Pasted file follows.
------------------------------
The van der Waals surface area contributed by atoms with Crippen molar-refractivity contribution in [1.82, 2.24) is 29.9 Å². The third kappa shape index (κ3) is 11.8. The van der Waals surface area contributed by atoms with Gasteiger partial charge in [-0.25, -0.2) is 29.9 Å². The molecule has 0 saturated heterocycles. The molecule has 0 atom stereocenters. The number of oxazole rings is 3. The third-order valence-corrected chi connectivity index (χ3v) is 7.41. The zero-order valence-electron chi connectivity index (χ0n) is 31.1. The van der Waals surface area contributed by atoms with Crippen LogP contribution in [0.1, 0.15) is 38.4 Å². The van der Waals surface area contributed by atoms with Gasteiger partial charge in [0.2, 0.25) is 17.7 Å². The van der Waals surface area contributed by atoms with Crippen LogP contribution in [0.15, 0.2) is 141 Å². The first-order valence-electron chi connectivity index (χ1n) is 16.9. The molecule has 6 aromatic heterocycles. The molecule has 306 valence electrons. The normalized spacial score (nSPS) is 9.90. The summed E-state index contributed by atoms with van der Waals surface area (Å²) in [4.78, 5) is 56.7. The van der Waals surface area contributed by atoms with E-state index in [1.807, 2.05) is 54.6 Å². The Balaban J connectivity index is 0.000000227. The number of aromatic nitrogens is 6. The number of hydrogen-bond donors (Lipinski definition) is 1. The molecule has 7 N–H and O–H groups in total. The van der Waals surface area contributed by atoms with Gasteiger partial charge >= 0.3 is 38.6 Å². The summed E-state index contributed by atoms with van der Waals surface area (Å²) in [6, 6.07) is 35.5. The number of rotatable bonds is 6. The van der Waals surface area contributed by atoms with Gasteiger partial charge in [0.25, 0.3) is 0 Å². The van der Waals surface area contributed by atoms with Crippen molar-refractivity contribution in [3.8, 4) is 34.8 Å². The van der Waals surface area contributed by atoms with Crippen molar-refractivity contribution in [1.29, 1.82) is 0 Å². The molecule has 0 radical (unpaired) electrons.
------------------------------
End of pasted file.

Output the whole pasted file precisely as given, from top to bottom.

The van der Waals surface area contributed by atoms with Crippen molar-refractivity contribution in [1.82, 2.24) is 29.9 Å². The third kappa shape index (κ3) is 11.8. The van der Waals surface area contributed by atoms with Gasteiger partial charge in [-0.25, -0.2) is 29.9 Å². The molecule has 0 saturated heterocycles. The molecule has 0 atom stereocenters. The number of oxazole rings is 3. The third-order valence-corrected chi connectivity index (χ3v) is 7.41. The zero-order valence-electron chi connectivity index (χ0n) is 31.1. The van der Waals surface area contributed by atoms with Crippen LogP contribution in [0.1, 0.15) is 38.4 Å². The van der Waals surface area contributed by atoms with Gasteiger partial charge in [0.2, 0.25) is 17.7 Å². The van der Waals surface area contributed by atoms with Crippen LogP contribution in [0.15, 0.2) is 141 Å². The first-order valence-electron chi connectivity index (χ1n) is 16.9. The molecule has 6 aromatic heterocycles. The molecule has 306 valence electrons. The normalized spacial score (nSPS) is 9.90. The summed E-state index contributed by atoms with van der Waals surface area (Å²) in [4.78, 5) is 56.7. The van der Waals surface area contributed by atoms with E-state index in [1.807, 2.05) is 54.6 Å². The Balaban J connectivity index is 0.000000227. The number of aromatic nitrogens is 6. The number of hydrogen-bond donors (Lipinski definition) is 1. The molecule has 7 N–H and O–H groups in total. The van der Waals surface area contributed by atoms with Gasteiger partial charge >= 0.3 is 38.6 Å². The summed E-state index contributed by atoms with van der Waals surface area (Å²) in [6, 6.07) is 35.5. The number of rotatable bonds is 6. The van der Waals surface area contributed by atoms with Gasteiger partial charge in [0.25, 0.3) is 0 Å². The van der Waals surface area contributed by atoms with Crippen molar-refractivity contribution in [3.8, 4) is 34.8 Å². The van der Waals surface area contributed by atoms with Crippen molar-refractivity contribution in [1.29, 1.82) is 0 Å². The molecule has 0 radical (unpaired) electrons.